Cutting and using an old steering column? - Hot Rod Forum : Hotrodders Bulletin Board
Hotrodders.com -- Hot Rod Forum



Register FAQ Search Today's Posts Unanswered Posts Auto Escrow Insurance Auto Loans
Hot Rod Forum : Hotrodders Bulletin Board > Tech Help> Suspension - Brakes - Steering
User Name
Password
lost password?   |   register now

Reply
 
LinkBack Thread Tools
  #1 (permalink)  
Old 01-23-2013, 08:45 PM
Registered User
 
Last photo:
Join Date: Jan 2013
Posts: 10
Wiki Edits: 0

Thanks: 0
Thanked 0 Times in 0 Posts
Cutting and using an old steering column?

I have the original column with steering wheel and horn button from my 53 IH R110. I did a frame swap to a 75 c10 frame and need a new column. I was wondering if anyone has cut an old steering column and trimmed the end to use a DD coupler/joint or if anyone has anything else they have used? I would be doing this instead of buying a new column.

Thanks

    Advertisement
Reply With Quote Quick reply to this message
Sponsored Links
Advertisement
 
  #2 (permalink)  
Old 01-23-2013, 09:03 PM
MARTINSR's Avatar
Brian Martin,Freelance adviser
 
Last photo:
Join Date: Jun 2004
Location: San francisco bay area
Age: 56
Posts: 13,443
Wiki Edits: 0

Thanks: 1,576
Thanked 1,330 Times in 1,153 Posts
You want to use the stock column? It was part of the steering box correct?

Brian
Reply With Quote Quick reply to this message
  #3 (permalink)  
Old 01-23-2013, 09:21 PM
Registered User
 
Last photo:
Join Date: Jan 2013
Posts: 10
Wiki Edits: 0

Thanks: 0
Thanked 0 Times in 0 Posts
Yes, and yes.
Reply With Quote Quick reply to this message
  #4 (permalink)  
Old 01-23-2013, 09:40 PM
MARTINSR's Avatar
Brian Martin,Freelance adviser
 
Last photo:
Join Date: Jun 2004
Location: San francisco bay area
Age: 56
Posts: 13,443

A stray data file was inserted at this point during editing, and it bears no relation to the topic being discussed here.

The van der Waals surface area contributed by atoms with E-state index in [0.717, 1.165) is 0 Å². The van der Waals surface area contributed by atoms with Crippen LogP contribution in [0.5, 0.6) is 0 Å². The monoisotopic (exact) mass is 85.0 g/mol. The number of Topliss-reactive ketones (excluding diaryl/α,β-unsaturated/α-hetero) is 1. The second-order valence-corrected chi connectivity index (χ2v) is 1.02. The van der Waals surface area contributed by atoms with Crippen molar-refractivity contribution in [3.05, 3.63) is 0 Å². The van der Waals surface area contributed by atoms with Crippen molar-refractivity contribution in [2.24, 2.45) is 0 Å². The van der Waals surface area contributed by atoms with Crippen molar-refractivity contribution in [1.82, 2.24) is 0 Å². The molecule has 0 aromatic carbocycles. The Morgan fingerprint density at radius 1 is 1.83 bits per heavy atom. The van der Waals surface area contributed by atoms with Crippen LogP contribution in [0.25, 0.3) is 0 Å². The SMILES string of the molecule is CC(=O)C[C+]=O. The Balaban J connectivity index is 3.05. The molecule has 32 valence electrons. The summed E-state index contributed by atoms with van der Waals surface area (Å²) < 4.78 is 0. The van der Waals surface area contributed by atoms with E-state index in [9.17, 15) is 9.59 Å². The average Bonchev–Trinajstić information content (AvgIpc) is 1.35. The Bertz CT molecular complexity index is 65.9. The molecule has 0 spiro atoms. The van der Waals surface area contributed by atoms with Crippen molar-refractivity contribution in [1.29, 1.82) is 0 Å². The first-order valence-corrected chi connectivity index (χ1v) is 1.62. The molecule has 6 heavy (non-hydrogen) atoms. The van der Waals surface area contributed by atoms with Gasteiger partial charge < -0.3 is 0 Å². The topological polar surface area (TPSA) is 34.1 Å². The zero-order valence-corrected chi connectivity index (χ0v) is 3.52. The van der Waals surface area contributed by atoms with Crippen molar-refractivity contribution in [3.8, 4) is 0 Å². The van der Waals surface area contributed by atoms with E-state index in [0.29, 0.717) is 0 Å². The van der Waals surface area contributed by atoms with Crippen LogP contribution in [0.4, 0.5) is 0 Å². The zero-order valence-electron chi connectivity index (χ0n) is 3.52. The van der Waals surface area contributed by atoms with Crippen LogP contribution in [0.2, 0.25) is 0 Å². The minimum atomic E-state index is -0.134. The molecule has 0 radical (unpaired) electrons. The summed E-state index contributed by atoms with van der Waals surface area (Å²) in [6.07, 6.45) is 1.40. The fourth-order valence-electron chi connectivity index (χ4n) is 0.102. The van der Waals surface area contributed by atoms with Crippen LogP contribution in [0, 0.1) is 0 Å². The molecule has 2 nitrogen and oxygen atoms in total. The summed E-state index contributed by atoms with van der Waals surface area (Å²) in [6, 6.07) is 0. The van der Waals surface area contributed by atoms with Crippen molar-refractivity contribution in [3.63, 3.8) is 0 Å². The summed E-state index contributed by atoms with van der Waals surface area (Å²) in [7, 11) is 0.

Wiki Edits: 0

Thanks: 1,576
Thanked 1,330 Times in 1,153 Posts
It's pretty tough, you would need to have a bearing at the bottom with the shaft sticking out, you would need some sort of "thrust" bearing so the shaft wouldn't fall thru. You would need a bracket at the bottom to hold the column. Of course any welding has to be done by a pro on the shaft (in my opinion). Let's see if anyone has any ideas, realistically it is not worth the trouble when you can get columns to solve the problem. But if you really wanted that original column you can do it.

Brian
Reply With Quote Quick reply to this message
  #5 (permalink)  
Old 01-23-2013, 10:17 PM
NEW INTERIORS's Avatar
Believe in yourself !!!!!!
 

Last journal entry: 41 WILLYS FRAME
Last photo:
Join Date: Jul 2007
Location: In My Shop..
Age: 49
Posts: 10,321
Wiki Edits: 0

Thanks: 1,458
Thanked 699 Times in 513 Posts
Very easy to do...I do it on all the ones I buy or build myself... If you have a lathe you can make a bushing for the bottom,, Then all you need is a slip collar with a set screw... Cut the one you have long,, Then figure where you need to stop the outter part of the column,Take your time in cut it as straite as you can. Then either get a bearing or make a bushing for the bottom.. Once you have it in place,just ping three sides with a center punch...